31 January 2013: 60 years since the Great North Sea Storm


At the time of writing it is 60 years since the Great Storm of 1953, which happened on 31 January-1 February 1953. Some years ago, because of my interest in the science around the global rise in sea levels, I first heard about this storm, in which sustained winds of over a hundred miles an hour combined with high tides to produce a powerful sea surge in the North Sea. Breached sea defences led to severe flooding that affected many coastal areas: in the Netherlands, England, Scotland, and Belgium, with the most extensive loss of life being in Zeeland. Nearly a tenth of Dutch farmland was flooded, and close to two thousand fatalities were recorded in the Netherlands.

But the area I wanted to write about was in Essex. Like a microcosm of Zeeland, Canvey Island is on marginal land that is partially below sea level (hence place names like the Sunken Marsh, or Newlands). Having grown up in Dublin, I didn’t actually know a whole lot about Canvey Island. But, with help from local residents, Canvey local library, Canvey Community Archive and the newspaper archive at the British Library, I found out. I even went to Canvey and talked with people who remembered the floods… It took a bit of time, but it was an absorbing journey. The events of that night were pretty horrifying for Canvey residents: over 50 people were to lose their lives.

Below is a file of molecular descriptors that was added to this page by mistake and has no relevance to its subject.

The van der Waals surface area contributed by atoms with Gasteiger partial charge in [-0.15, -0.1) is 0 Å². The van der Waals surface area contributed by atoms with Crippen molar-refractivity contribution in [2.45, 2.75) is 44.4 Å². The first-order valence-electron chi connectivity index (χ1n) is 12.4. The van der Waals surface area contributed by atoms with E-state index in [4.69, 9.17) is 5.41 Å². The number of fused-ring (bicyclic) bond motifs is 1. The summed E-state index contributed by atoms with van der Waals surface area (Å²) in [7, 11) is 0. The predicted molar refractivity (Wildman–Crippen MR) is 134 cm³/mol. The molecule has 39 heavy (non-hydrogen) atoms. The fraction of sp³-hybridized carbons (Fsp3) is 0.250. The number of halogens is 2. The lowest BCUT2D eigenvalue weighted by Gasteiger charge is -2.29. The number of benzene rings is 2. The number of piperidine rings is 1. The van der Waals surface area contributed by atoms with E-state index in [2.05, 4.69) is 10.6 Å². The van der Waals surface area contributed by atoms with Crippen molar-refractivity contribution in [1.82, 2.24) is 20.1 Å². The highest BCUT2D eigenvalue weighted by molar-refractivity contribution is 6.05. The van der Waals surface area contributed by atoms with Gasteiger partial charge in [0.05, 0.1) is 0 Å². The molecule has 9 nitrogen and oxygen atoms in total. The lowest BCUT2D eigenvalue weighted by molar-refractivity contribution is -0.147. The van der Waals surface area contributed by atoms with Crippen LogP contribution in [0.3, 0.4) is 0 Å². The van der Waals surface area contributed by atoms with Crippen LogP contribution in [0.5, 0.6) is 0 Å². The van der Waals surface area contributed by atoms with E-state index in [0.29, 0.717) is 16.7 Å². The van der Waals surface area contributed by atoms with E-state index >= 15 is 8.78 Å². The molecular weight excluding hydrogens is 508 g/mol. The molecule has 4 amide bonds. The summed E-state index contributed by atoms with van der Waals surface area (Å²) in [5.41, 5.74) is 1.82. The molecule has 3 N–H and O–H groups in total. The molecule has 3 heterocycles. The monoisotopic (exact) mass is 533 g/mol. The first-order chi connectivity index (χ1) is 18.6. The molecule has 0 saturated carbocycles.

In earlier centuries settlers from Holland reclaimed the Canvey wetlands, building walls or ‘dykes’ to keep out the salt water. On that day in 1953, the sea walls failed. There were no flood warning systems, and relatively few people even had a telephone. That morning, in the Orkneys, the storm had caused severe damage, but as it moved south the news did not pass on in time to warn those in its path. The sea surged through coastal defences with fatal strength. In one night, many lives were lost along the low-lying English south east coast with over 300 storm-related deaths recorded across the UK.

This last week in January 2013, as Canvey residents pause to reflect on those difficult times six decades ago and remember those who lost their lives, Dancing on Canvey has been made available as a single story at no cost via Amazon. To download a copy for the kindle, visit Amazon

Canvey square cover

This week, as Canvey residents pause to reflect on those difficult times six decades ago when the island was flooded, Dancing on Canvey is available as a single story at no cost (normal price c £1.50). The story is one of twelve in my collection SaltWater. To download a copy for the kindle, visit Amazon